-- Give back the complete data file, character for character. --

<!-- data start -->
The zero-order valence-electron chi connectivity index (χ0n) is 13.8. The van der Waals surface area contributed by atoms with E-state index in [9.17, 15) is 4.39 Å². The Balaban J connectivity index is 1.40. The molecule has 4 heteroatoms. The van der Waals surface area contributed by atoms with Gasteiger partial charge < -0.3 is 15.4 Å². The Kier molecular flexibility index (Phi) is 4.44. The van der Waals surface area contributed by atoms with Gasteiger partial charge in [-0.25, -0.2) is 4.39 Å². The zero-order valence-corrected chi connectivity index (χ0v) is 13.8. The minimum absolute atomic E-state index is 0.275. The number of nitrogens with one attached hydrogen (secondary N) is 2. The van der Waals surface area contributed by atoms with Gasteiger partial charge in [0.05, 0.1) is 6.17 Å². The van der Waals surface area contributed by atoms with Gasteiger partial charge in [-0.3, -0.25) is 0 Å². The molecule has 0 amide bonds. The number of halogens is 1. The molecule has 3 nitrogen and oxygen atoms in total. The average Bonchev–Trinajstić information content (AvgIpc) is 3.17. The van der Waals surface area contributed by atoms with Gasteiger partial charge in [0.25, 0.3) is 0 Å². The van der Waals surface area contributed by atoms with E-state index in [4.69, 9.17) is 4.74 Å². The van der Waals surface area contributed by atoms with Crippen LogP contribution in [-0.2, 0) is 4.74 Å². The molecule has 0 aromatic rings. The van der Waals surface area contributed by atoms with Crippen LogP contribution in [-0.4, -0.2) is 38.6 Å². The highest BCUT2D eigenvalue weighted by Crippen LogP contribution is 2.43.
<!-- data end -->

The zero-order valence-electron chi connectivity index (χ0n) is 13.8. The van der Waals surface area contributed by atoms with E-state index in [9.17, 15) is 4.39 Å². The Balaban J connectivity index is 1.40. The molecule has 4 heteroatoms. The van der Waals surface area contributed by atoms with Gasteiger partial charge < -0.3 is 15.4 Å². The Kier molecular flexibility index (Phi) is 4.44. The van der Waals surface area contributed by atoms with Gasteiger partial charge in [-0.25, -0.2) is 4.39 Å². The zero-order valence-corrected chi connectivity index (χ0v) is 13.8. The minimum absolute atomic E-state index is 0.275. The number of nitrogens with one attached hydrogen (secondary N) is 2. The van der Waals surface area contributed by atoms with Gasteiger partial charge in [0.05, 0.1) is 6.17 Å². The van der Waals surface area contributed by atoms with Gasteiger partial charge in [-0.3, -0.25) is 0 Å². The molecule has 0 amide bonds. The number of halogens is 1. The molecule has 3 nitrogen and oxygen atoms in total. The average Bonchev–Trinajstić information content (AvgIpc) is 3.17. The van der Waals surface area contributed by atoms with Gasteiger partial charge in [0.25, 0.3) is 0 Å². The van der Waals surface area contributed by atoms with E-state index in [4.69, 9.17) is 4.74 Å². The van der Waals surface area contributed by atoms with Crippen LogP contribution in [-0.2, 0) is 4.74 Å². The molecule has 0 aromatic rings. The van der Waals surface area contributed by atoms with Crippen LogP contribution in [-0.4, -0.2) is 38.6 Å². The highest BCUT2D eigenvalue weighted by Crippen LogP contribution is 2.43.